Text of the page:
11
$\begingroup$

What are the rules that a self-learner should follow to ask good questions in this site?

| |
$\endgroup$
10
$\begingroup$

In my opinion, almost all questions that a self-learner is likely to have would be better on Math Stack Exchange. These include all questions about mathematics itself, as well as many questions on how to learn mathematics best.

That being said, there are some questions which are more about pedagogy than about mathematics itself. As a self learner, part of your job is to design a curriculum for yourself, and curriculum questions are certainly on topic here. It would also be on-topic to ask questions about pedagogical choices made by textbook, i.e. why are things presented in a certain order, or why are certain topics included.

So, here are some questions I can imagine a self-learner asking that would be relevant here:

  1. What kinds of mathematics would be helpful for an architecture major?

  2. Does it make more sense to learn linear algebra before multivariable calculus?

  3. Why do books on trigonometry start with right triangles, and only move on to the unit circle later?

  4. Why do calculus textbooks cover numerical techniques of integration?

  5. What parts of math should I review before taking a calculus course?

| |
$\endgroup$
  • $\begingroup$ While some of these questions are at least partially relevant to math educators, 3 and 4 are the only ones that seem to be directly related to teaching math and thereby on-topic. The rest seem like they would be better answered through other means. $\endgroup$ – David G Mar 17 '14 at 5:30
  • $\begingroup$ @Skytso That's a perfectly reasonable opinion, although I would argue that #2 is certainly on-topic since it touches on curricular design. #1 is relevant to advising students, which may or may not be on topic, while #5 is very similar in spirit to this question, though obviously phrased quite differently. Overall, I'd say we should be patient with questions from self-learners as long as they have the potential to generate relevant answers. $\endgroup$ – Jim Belk Mar 17 '14 at 5:49
3
$\begingroup$

This site is for people who teach mathematics to ask each other questions about the best way to teach. If you are learning mathematics by yourself and you want to ask questions about mathematics, then you should ask at https://math.stackexchange.com/ rather than here. If you are in some other situation, then you should explain in more detail.

| |
$\endgroup$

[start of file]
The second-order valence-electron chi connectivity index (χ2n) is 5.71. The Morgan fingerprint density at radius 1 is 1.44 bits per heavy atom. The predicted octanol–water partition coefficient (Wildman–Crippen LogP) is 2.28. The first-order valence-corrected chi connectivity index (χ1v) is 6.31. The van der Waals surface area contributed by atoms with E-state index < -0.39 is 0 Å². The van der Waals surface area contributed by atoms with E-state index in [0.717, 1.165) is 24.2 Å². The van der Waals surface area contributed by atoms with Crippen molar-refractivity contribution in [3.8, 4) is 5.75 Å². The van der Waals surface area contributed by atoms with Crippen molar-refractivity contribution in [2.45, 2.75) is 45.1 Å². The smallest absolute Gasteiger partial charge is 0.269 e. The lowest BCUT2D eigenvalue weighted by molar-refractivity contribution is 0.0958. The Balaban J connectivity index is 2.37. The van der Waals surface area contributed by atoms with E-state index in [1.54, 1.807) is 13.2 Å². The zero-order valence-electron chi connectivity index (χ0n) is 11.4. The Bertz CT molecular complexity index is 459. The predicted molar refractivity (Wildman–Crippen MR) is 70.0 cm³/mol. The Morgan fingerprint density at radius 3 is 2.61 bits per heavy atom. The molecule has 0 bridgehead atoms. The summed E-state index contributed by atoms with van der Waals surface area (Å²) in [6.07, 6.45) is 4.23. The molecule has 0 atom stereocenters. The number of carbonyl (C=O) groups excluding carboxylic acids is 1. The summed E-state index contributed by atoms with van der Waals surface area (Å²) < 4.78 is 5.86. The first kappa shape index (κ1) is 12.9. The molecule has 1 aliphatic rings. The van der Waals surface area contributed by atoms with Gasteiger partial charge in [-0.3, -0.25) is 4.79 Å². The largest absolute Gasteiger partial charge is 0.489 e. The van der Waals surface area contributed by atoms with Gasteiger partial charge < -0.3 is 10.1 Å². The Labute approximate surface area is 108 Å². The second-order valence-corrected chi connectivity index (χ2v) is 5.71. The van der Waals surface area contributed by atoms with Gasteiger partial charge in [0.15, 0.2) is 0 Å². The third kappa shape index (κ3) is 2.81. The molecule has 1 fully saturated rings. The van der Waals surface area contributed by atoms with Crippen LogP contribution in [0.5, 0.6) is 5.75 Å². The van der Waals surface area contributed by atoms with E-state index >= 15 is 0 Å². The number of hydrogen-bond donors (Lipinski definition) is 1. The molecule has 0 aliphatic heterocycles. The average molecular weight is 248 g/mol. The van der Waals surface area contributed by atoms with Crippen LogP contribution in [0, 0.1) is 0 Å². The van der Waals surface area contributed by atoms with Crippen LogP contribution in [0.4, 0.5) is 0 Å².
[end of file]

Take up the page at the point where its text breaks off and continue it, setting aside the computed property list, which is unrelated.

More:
• $\begingroup$ I've seen some self-learning questions at the definitions phase of this SE, but why wouldn't self-learning questions be allowed since a self-learner is by definition a teacher and a student? $\endgroup$ – حكيم الفيلسوف الضائع Mar 16 '14 at 19:10
  • 1
    $\begingroup$ I would be hard-pressed to acknowledge that a self-learner is a teacher. They are learning from a textbook or course that is designed by an educator. They are not in fact teaching themselves other than facilitating their own learning. As Jim mentioned, there are some questions that a self-learner could have that are relevant, but not many. $\endgroup$ – David G Mar 17 '14 at 5:32
2
$\begingroup$

As Niel has pointed out this site if for questions about mathematics education. We are interested in, for example, ways in which to improve mathematics education. We are not about mathematics per se, but the subject is teaching/communicating/learning mathematics.

If you are trying to teach yourself various theories of learning and you would like to ask about how this might be applicable for mathematics, then this is just the place to be. If you are interested in methods of self-learning, then I would also say that you have come to the right place. I don't know that there are any specific rules that you need to follow. As long as you stay on-topic then that is fine. In general you cam ask questions about anything that you have thought about and would like an answer to. So, if you have a question about ways to teach yourself mathematics, I think that would be a great question. You might, of course, want to be a bit more specific. So, maybe you could ask a question about good books for teaching yourself group theory. Or you could ask for how time is best spent in trying to teach yourself a topic.

If you are trying to teach yourself mathematics, then math.SE would be better since that site is specifically about mathematics.

| |
$\endgroup$
  • $\begingroup$ Well self-learning is a type of education that involves teaching and communicating. No, I'm not asking about how theories are applicable, I'm asking about education for a self-learner. $\endgroup$ – حكيم الفيلسوف الضائع Mar 16 '14 at 19:32
  • $\begingroup$ @حكيمالفيلسوفالضائع: Again, if you are interested in self-learning, then that is fine. But, again, if you are interested in teaching yourself mathematics and you need help with specific math problems, then math.SE is the place. Does that make sense? $\endgroup$ – Thomas Mar 16 '14 at 19:33
  • $\begingroup$ Yes, but I already knew that. What I'm asking for is tips for asking good questions about self-learning. $\endgroup$ – حكيم الفيلسوف الضائع Mar 16 '14 at 19:36
  • $\begingroup$ @حكيمالفيلسوفالضائع : I don't know that there are any specific rules that you need to follow. As long as you stay on-topic then that is fine. In general you cam ask questions about anything that you have thought about and would like an answer to. So, if you have a question about ways to teach yourself mathematics, I think that would be a great question. (You might, of course, want to be a bit more specific). $\endgroup$ – Thomas Mar 16 '14 at 19:38

You must log in to answer this question.

Not the answer you're looking for? Browse other questions tagged .